Responsive uses of the body (changes in posture and gesture) are permissible so long as these active uses of the body are appropriate to the demands of the selection and seem natural outgrowths from the literature being performed.

Along with appropriate, effective physical presentation, the contestant will also be evaluated in terms of technique (breathing, tone, pitch, etc.) and artistry (presentation of mood, imagery, vocal characterization).

The final test of good interpretation is the ability to use all these factors so successfully and unobtrusively that the audience forgets that they are witnessing a contest and are instead carried into the real or imagined world of the selection.

Exceeding the time limit beyond a reasonable grace period should draw a penalty.

Poetry Interpretation

In Poetry Interpretation students must find, analyze and share a cutting that has meter or rhyme through the art of oral reading. Poetry selections express ideas, experience, or emotion through the creative arrangement of words according to their sound, their rhythm, their meaning. An effective Poetry Interpretation consists of a selection or selections of material with literary merit.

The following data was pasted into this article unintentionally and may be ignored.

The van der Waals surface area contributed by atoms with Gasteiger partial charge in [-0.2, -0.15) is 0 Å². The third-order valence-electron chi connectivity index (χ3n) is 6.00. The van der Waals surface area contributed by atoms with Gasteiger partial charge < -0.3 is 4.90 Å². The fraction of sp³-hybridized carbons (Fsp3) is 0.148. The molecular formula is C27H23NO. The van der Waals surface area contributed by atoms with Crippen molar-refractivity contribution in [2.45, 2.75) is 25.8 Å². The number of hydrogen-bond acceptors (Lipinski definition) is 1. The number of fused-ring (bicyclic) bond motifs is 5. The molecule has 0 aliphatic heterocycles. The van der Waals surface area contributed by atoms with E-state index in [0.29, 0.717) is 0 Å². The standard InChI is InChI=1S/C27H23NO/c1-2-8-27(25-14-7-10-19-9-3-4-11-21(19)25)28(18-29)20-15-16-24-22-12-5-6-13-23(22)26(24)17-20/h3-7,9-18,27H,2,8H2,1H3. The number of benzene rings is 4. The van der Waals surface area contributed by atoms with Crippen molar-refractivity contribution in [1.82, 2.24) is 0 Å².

Rules of Poetry Interpretation

  • Selections may be drawn from more than one source. The presentation itself may be of an entire work, a cutting of a longer work, a collection of shorter works, or short cuttings of longer works by one poet or several poets arranged in a program.
  • Only published works of poetry may be used.
  • Performances must be from a manuscript which should be in a folder.
  • Reading directly from a book or magazine is not permitted.
  • Each performance should include an introduction in which the speaker must state at least the title(s) and the author(s) of the works they are presenting.
  • The maximum time is 10 minutes including introduction.

Judging Poetry Interpretation

A judge of Poetry Interpretation should take into account how well the student expresses the sentiment of the work(s) they present.

Since the contestant will be holding a manuscript, use of that manuscript should be an integral part of the performance.